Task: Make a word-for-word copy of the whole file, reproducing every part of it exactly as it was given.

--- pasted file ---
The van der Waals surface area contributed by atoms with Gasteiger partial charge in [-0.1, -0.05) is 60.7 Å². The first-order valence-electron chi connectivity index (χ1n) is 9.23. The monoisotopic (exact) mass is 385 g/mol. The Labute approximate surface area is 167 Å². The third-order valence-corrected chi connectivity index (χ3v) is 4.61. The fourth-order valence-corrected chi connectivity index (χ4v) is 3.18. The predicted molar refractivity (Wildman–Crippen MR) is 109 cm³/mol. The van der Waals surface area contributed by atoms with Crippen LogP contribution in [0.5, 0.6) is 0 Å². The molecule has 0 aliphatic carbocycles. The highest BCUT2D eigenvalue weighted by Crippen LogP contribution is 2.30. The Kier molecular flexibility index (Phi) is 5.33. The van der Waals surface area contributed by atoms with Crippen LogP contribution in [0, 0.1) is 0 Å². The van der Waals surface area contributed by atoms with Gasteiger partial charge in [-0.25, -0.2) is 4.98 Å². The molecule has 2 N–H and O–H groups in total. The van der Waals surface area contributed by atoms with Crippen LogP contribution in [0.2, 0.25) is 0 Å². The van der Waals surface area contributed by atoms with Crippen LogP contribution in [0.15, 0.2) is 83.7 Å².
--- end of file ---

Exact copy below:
The van der Waals surface area contributed by atoms with Gasteiger partial charge in [-0.1, -0.05) is 60.7 Å². The first-order valence-electron chi connectivity index (χ1n) is 9.23. The monoisotopic (exact) mass is 385 g/mol. The Labute approximate surface area is 167 Å². The third-order valence-corrected chi connectivity index (χ3v) is 4.61. The fourth-order valence-corrected chi connectivity index (χ4v) is 3.18. The predicted molar refractivity (Wildman–Crippen MR) is 109 cm³/mol. The van der Waals surface area contributed by atoms with Crippen LogP contribution in [0.5, 0.6) is 0 Å². The molecule has 0 aliphatic carbocycles. The highest BCUT2D eigenvalue weighted by Crippen LogP contribution is 2.30. The Kier molecular flexibility index (Phi) is 5.33. The van der Waals surface area contributed by atoms with Crippen LogP contribution in [0, 0.1) is 0 Å². The van der Waals surface area contributed by atoms with Gasteiger partial charge in [-0.25, -0.2) is 4.98 Å². The molecule has 2 N–H and O–H groups in total. The van der Waals surface area contributed by atoms with Crippen LogP contribution in [0.2, 0.25) is 0 Å². The van der Waals surface area contributed by atoms with Crippen LogP contribution in [0.15, 0.2) is 83.7 Å².